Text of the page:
LSU Lakes

Especially now that the weather has finally cooled down, why wouldn't you want to admire the beautiful LSU lakes? This is perfect for the exercise addicts. A couple that runs together, stays together, right?  

Photo: Benjamin Oliver Hicks

The Baton Rouge Area Foundation is in the process of creating a master plan for improvements to the LSU and City Parks lakes, BRAF executive vice president John Spain told the LSU Board of Supervisors on Friday. The plan will take between nine and 12 months to complete.

There are several routes the project can take to improve the quality of the lakes, Spain said, which have been in decline for years. There is debate among planners about whether the lakes should be dredged or drained to increase lake depth and alleviate other issues. On average, the lakes are only two and a half feet deep, Spain said.

Completely draining and refilling the lakes would be a two-year process, which would be devastating to student recruitment and retention, said LSU President F. King Alexander. He said draining should be a last resort.

The project may also include a variety of amenities, such as improved lighting, walking paths and bike trails.

"We want to get at least 50 years of life out of it before we have to do something else and find ways to make it more attractive," Spain said.

Although walkers, joggers and bikers frequent the area, Spain said there are currently no dedicated paths for those activities, causing people to end up exercising in roadways. It is possible that the project will move silt from the lakes and build new land for paths, he said.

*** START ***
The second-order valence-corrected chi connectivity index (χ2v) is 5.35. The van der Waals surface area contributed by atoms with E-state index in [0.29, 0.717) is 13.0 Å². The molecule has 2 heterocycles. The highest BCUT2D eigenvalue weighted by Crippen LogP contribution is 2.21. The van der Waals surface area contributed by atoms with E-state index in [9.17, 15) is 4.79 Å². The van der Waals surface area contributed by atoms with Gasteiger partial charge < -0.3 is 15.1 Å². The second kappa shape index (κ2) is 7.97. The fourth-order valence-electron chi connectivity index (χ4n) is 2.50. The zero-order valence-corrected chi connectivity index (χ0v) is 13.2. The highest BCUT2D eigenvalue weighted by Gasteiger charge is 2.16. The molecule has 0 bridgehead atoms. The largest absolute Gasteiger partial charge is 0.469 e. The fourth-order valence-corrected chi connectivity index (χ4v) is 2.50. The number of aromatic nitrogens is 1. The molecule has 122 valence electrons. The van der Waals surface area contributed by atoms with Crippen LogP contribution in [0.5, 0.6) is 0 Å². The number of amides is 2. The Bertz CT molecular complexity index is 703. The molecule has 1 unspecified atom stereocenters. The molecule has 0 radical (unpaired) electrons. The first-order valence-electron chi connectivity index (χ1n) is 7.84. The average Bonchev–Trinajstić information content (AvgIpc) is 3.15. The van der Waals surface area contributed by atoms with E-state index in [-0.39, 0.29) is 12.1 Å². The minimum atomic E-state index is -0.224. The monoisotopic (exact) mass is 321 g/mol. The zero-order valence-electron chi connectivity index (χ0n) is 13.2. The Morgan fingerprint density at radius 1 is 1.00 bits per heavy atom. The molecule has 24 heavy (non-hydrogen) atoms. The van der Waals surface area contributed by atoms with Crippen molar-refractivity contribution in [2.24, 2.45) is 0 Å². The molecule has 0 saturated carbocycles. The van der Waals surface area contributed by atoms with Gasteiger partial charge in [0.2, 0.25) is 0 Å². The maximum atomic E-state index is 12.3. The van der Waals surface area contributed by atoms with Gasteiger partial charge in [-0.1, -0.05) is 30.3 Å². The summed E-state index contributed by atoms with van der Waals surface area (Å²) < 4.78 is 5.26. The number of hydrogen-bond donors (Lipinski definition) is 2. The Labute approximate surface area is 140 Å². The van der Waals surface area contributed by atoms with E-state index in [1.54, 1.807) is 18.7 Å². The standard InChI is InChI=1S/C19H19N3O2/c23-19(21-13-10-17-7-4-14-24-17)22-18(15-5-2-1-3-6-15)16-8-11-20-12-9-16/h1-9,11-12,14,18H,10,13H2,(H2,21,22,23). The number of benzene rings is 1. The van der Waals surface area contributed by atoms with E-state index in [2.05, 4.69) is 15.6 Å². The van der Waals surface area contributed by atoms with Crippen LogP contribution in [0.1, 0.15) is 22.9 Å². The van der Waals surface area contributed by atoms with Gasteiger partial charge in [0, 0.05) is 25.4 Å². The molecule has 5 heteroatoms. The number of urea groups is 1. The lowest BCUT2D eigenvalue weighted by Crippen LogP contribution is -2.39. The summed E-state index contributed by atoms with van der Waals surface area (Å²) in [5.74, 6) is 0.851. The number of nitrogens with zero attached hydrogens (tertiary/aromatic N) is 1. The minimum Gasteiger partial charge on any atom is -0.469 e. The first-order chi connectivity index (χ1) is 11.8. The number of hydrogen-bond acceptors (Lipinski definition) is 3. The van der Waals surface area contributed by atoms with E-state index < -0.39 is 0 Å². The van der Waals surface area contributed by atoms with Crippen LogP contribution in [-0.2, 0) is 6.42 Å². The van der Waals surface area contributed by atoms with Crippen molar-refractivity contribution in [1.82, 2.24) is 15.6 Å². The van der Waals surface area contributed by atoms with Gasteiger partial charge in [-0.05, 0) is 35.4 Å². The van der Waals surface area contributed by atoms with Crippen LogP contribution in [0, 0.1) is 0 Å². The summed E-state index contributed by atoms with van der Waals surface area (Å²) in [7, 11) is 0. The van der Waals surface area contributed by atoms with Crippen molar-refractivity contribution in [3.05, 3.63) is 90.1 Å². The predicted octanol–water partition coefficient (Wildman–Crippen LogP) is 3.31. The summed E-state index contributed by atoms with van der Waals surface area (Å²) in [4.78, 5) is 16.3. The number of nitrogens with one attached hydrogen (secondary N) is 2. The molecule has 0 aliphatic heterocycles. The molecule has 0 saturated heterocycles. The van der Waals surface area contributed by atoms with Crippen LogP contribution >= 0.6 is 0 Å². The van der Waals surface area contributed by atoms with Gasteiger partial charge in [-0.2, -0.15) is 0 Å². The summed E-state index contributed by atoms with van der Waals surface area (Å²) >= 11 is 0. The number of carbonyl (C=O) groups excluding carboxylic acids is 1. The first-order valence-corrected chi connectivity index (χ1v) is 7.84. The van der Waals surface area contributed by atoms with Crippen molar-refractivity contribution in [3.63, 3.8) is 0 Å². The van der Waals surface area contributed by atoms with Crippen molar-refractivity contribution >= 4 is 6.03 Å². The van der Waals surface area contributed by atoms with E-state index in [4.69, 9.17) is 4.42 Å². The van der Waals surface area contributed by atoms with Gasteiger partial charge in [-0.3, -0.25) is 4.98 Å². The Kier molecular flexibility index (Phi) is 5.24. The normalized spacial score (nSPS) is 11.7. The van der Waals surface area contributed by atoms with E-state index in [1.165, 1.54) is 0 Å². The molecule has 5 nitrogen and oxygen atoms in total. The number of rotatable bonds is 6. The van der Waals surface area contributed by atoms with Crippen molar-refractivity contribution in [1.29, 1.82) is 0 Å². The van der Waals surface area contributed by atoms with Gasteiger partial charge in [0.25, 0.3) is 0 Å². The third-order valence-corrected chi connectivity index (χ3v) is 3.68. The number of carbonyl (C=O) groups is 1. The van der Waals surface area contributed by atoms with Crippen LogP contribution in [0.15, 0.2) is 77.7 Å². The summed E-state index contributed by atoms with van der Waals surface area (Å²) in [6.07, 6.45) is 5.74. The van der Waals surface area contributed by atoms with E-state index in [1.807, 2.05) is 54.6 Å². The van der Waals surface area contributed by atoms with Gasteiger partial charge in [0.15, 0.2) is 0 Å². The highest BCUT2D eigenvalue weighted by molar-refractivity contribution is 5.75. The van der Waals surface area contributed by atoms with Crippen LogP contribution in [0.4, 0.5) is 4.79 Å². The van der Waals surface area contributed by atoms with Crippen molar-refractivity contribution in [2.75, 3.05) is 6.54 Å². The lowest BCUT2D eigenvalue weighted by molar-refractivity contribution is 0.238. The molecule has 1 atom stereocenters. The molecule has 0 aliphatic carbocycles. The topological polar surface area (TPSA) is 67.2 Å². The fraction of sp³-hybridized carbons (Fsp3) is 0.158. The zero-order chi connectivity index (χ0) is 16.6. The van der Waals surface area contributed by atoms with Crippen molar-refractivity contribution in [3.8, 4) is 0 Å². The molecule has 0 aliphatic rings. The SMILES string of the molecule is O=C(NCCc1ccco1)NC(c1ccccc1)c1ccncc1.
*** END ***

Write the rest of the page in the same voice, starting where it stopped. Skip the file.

The lakes and the land around them are owned by both the city-parish and LSU, but Spain said BRAF will pay for making the master plan. The price tag is likely to be between $750,000 and $1 million.

Spain expects the project itself will cost between $20 million and $30 million. Someone must come up with those funds, so "it's not going to happen very quickly," he said.

Also at the board meeting:

— Chairman Bobby Yarborough and LSU President F. King Alexander presented former SG President John Woodard a resolution of appreciation for his service. Friday was Woodard's last meeting as student member of the Board of Supervisors. Another student cannot hold that position for two years.

— The board approved naming history professor Suzanne Marchand a Boyd professor, which is the highest honor an LSU faculty member can receive. Marchand is the fourth female Boyd professor in LSU history, and the first since 1997.

— The board heard a report from Tammy Dugas, pharmacology professor at LSU Health Science Center-Shreveport, about the need for introducing tuition benefits for faculty. SEC schools are behind the rest of the nation, and within the SEC, LSU is the second-worst, Dugas said. Tuition benefits would give faculty allowances to attend classes at LSU campuses. Dugas told the board this could improve faculty recruitment and potentially have economic benefits.

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